Dutch National Ballet
Online premiere 29 April 2021
Available to stream until 29 October 2021.
For International Dance Day, Dutch National Ballet launched the film of the world premiere of Associate Artist David Dawson’s full version of METAMORPHOSIS, to music by Philip Glass of the same name, Metamorphosis I-V (1988). Available to watch until the end of October, it is worth investing 37 minutes to slip into its addictively mesmeric world. Created entirely on Zoom between Dawson’s home in Berlin and DNB’s studios in Amsterdam, this is an innovation that proves a pandemic cannot halt a creative artist or artists at work. Indeed, Dawson has proved time after time, that hurdles merely feed his determination to produce something original, indelibly marked with his own choreographic voice.
Dawson states that the premise for his creation is about, “hope and humanity, about finding light in the darkness”. And he succeeds mostly because of the sheer beauty of the dancing, the shapes and patterns the dancers make, the freedom of the torso within all port de bras and his almost imperceptible and uncanny ability to integrate pure classical dance with 21st century ingenuity. A simple 90º arabesque, melts mellifluously into a sweeping, diving movement which in turn takes flight into a galloping run. A perfect fifth position, caught in a momentary, motionless state, dissolves or explodes into expansive, voluptuous arcs and curves. It is an education in how to utilise the classical vocabulary and take it to extremes, stretching the imagination and the body to discover how broad the movement can be without losing the framework or line. More importantly perhaps, it’s taking that basic vocabulary, then liberating and enhancing it. A jeté morphs into a pirouette with the head thrown back, defying the norms of balance and orientation – a line of dancers executing steps in canon has a rippling, waterfall effect that is a deeply satisfying visual feast. Dawson allows his dancers to look like masters of control, but within the context of complete freedom, and all this is captured as a response to Glass’s music. Indeed, if the piano music, beautifully played by Olga Khoziainova, is a little repetitive – it is not reflected in the choreography, nor does it matter that it flaunts recurring themes.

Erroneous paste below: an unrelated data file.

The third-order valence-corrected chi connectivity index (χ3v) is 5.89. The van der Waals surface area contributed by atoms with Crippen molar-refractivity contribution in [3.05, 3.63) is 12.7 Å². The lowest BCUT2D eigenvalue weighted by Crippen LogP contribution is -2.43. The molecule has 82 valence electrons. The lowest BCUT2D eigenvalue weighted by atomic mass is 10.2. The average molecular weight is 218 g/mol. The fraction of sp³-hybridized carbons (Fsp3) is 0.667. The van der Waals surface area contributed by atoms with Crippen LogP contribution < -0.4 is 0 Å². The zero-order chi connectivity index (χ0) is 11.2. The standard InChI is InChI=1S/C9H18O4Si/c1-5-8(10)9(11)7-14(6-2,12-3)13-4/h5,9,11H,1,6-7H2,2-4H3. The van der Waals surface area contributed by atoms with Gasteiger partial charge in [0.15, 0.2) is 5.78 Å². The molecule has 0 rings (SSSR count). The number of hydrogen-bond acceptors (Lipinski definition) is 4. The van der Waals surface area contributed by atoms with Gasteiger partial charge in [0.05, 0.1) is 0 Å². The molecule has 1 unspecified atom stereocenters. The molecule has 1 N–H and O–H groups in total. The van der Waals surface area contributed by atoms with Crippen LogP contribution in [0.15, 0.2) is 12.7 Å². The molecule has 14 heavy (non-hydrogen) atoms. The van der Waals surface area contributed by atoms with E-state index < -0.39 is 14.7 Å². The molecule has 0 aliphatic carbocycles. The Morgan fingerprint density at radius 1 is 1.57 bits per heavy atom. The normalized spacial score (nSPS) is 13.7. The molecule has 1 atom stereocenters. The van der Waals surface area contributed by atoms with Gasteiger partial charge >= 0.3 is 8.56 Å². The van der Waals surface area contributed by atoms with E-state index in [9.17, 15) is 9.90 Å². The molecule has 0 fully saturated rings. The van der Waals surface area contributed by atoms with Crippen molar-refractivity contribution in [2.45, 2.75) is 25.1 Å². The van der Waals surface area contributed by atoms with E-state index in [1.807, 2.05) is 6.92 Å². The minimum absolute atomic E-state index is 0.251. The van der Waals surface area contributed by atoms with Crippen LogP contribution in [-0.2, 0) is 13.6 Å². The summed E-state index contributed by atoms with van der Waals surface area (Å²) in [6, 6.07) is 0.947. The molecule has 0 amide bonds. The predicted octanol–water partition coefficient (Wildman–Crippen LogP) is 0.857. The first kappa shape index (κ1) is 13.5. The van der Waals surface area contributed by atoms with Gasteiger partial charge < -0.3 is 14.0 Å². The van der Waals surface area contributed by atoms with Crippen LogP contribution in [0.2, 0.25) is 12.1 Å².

The first movement, a duet for Anna Ol and James Stout, has already been seen in a mixed programme for DNB’s Christmas Gala. Both are wonderful exponents of what can best be described as Dawson’s challenging invention. There is nowhere to hide in simple white leotards or unitards and yet they come as close to perfection as one could wish. Faultless, flat-footed spins, dead lifts that Stout makes look easy, an emotional connection that is not defined by narrative, yet is tangible and moving – it’s riveting. As if in some kind of miraculous symbiotic union, this is blissful pairing.
The second part sees 10 dancers, four men and six women, unfold and disperse in a never ending mass of lyrical movements, like a flock of migrating birds. They are inextricably linked as they conform to the movements but all effectively fly solo – lost in their own individual backstory.
Four men take on the third movement. Young Gyu Choi, Edo Wijnen, Joseph Massarelli and Sem Sjouke are surreally glorious as they leap into the air, aloft like gazelles finding their jumping legs and feet, swallowing up the stage with ferocious zeal. Graceful in the extreme – this section felt like it ended all too soon.
Three couples inhabit the fourth movement, each partnership establishing greater trust as it progresses and with this, a deeper sense of hope. Riho Sakamoto carries the fifth and final part in majestic style. A wonderfully sensuous dancer, musical, with speedy turns and excellent control, the magic moment comes when the light falls on her face, a whisper of a smile emerges and then breaks. She walks backwards with purpose as the ballet concludes. Bert Dalhuijsen’s lighting design is superlative, as is Altin Kaftira’s camera direction.
The litmus test for a successful ballet is whether, at its close, one wishes to see it again. As a vehicle for some really world class dancing, I am binge watching (if Netflix can coerce an audience, why not the dance world?), on my fifth viewing already and revelling in it. Covid restrictions permitting, I believe that this would be a sensational addition to the repertoire in a live theatre/audience setting.
When ? When ? When? Will critics stop glistening in self serving grandiose , do their research and give an informed analysis that doesn’t exude drooling praise
Dancing was good, as it should be for a world class company like DNB, as it was the physical performance by the dancers but choreography was repetitive, vocabulary limited, phrasing and patterns hardly inventive or groundbreaking with an overuse of the timing in canon that I have only seen used repeatedly in student shows and displays of synchronised swimming ( with more imagination ). It virtually conforms every stereotype down to not a single lady leaving the floor except when aided , albeit for one brief sissonne on the last solo. A total disservice to the interpretation of the score and of the subject matter .Yes , better continue binging on Netflix , no offence .